Clinicians also need to be ready to roll with unusual behavior, such as clients’ restlessness, disorganized behavior, and inappropriate speech. The clinician can handle this behavior in a matter-of-fact way, rather than interpreting it as a sign that the client is unmotivated or too ill to participate. In Kevin’s case, since he refuses to go to the mental health center, the case manager has begun meeting with him at the homeless shelter. This is a good example of “rolling with resistance.” It is likely that as Kevin develops further trust in his counselor, they can explore together Kevin’s concerns about going to the mental health center.

The principle of rolling with resistance is simple if one thinks back to the treatment plan. There are always several possible areas to work on, and rather than getting into a struggle, it’s always better to find an area where the client is ready to do some work. For example, if the client begins to express resistance related to discussing medications or drinking, the counselor can move quickly to ask about finances, housing, family, work, or other areas of concern that the client has previously identified.

Question 5: Why is rolling with resistance more effective than direct confrontation, when working with an ambivalent client?
1. It’s not. A resistant or con-compliant client needs to not be in charge – after all, their own best thinking got them into the mess they’re in! Therefore, the practitioner should directly confront the ambivalent client on their “stinking thinking” and let them know who’s in charge.
2. Because when a client is supported in exploring all of the possible answers to his/her questions and concerns, he/she is more likely to own the results, and to act in a more internally motivated, empowered manner in the direction of positive change. The client is also more likely to be honest and vulnerable throughout the treatment process, with correspondingly better outcomes.
3. It’s not. Too many practitioners are pathologically codependent and people-pleasing, and need to do more confrontation with clients, not less.
4. Because directly confronting ambivalent clients usually leads to physical altercations between practitioner and client that should be avoided.
S U P P O R T I N G S E L F - E F F I C A C Y (S S)

Self-efficacy is the belief that one can succeed at change. The final principle in motivational interviewing is to support the client’s self-efficacy. This is particularly critical for people who are demoralized, depressed, or hopeless. Dually diagnosed clients are often reluctant to attempt to change because they have a long history of failing to achieve their goals. The clinician demonstrates optimism and belief in the client’s ability to change by interest, attitude, comments, and behavior.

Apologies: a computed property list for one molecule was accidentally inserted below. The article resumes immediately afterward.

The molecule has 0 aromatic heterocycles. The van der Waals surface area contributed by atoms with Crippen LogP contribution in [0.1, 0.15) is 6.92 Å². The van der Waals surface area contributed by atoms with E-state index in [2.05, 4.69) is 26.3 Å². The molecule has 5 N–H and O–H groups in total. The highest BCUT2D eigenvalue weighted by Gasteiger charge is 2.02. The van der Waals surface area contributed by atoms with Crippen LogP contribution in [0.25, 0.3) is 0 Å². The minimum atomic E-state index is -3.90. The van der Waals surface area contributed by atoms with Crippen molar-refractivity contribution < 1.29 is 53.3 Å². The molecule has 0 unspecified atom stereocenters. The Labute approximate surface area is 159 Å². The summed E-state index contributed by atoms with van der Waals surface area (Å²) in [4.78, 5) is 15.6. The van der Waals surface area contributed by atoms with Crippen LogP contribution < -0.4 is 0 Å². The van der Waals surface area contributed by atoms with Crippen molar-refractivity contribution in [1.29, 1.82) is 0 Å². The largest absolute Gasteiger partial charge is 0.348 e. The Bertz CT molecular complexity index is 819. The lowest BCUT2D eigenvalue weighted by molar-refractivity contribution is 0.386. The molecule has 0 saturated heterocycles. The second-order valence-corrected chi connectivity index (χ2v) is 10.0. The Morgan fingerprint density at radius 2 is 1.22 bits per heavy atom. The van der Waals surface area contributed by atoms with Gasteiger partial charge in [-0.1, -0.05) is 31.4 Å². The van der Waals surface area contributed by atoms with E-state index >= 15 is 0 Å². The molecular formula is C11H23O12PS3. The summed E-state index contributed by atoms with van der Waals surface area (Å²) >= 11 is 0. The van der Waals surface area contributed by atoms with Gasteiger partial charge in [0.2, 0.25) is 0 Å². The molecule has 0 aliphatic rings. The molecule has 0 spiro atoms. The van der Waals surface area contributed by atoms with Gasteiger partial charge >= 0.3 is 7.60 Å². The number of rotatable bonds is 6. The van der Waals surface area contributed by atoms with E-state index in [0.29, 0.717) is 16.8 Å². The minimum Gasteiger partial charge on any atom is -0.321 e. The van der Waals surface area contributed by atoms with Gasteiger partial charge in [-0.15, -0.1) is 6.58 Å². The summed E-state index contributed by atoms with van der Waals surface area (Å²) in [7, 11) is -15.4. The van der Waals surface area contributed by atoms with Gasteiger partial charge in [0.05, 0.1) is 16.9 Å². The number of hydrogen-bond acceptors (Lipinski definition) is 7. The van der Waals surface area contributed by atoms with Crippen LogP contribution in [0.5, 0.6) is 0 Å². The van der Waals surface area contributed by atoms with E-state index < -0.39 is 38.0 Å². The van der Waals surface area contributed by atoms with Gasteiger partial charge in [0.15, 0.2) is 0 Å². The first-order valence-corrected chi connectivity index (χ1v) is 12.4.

Self-efficacy can be enhanced by achieving success on small, realistic goals and undermined if the client focuses on unrealistic goals. For dually diagnosed clients, a reduction in dangerous behavior or substance use may be a more realistic early goal than complete abstinence. Remember that success breeds greater self-efficacy and further success.

One strategy for increasing self-efficacy is to discuss examples of positive changes the client accomplished in the past. In Kevin’s case, his former job as a heavy equipment operator seems to be a particular source of pride. The counselor may wish to raise the issue of this past success and explore a time in Kevin’s life when things were going well for him as a way of rekindling optimism, self-efficacy, and remembrance of important goals.

Question 6: Why is supporting self-efficacy critically important when working with ambivalent clients?
1. Because demoralized, hopeless, disempowered clients need this type of approach to help regain hope and confidence in their ability to change.
2. It’s not important. Demoralized, depressed and hopeless clients have been beaten down for so long that they are incapable of responding to attempts at empowerment.
3. Because then clients can be instructed to “just say no” to substance use, and if their self-efficacy is strong enough, they’ll be able to solve their co-occurring addictions problems on their own.
4. It’s not important. If clients just do what they are told by more knowledgeable, experienced practitioners, they’ll get sober and stable regardless of their level of self-efficacy.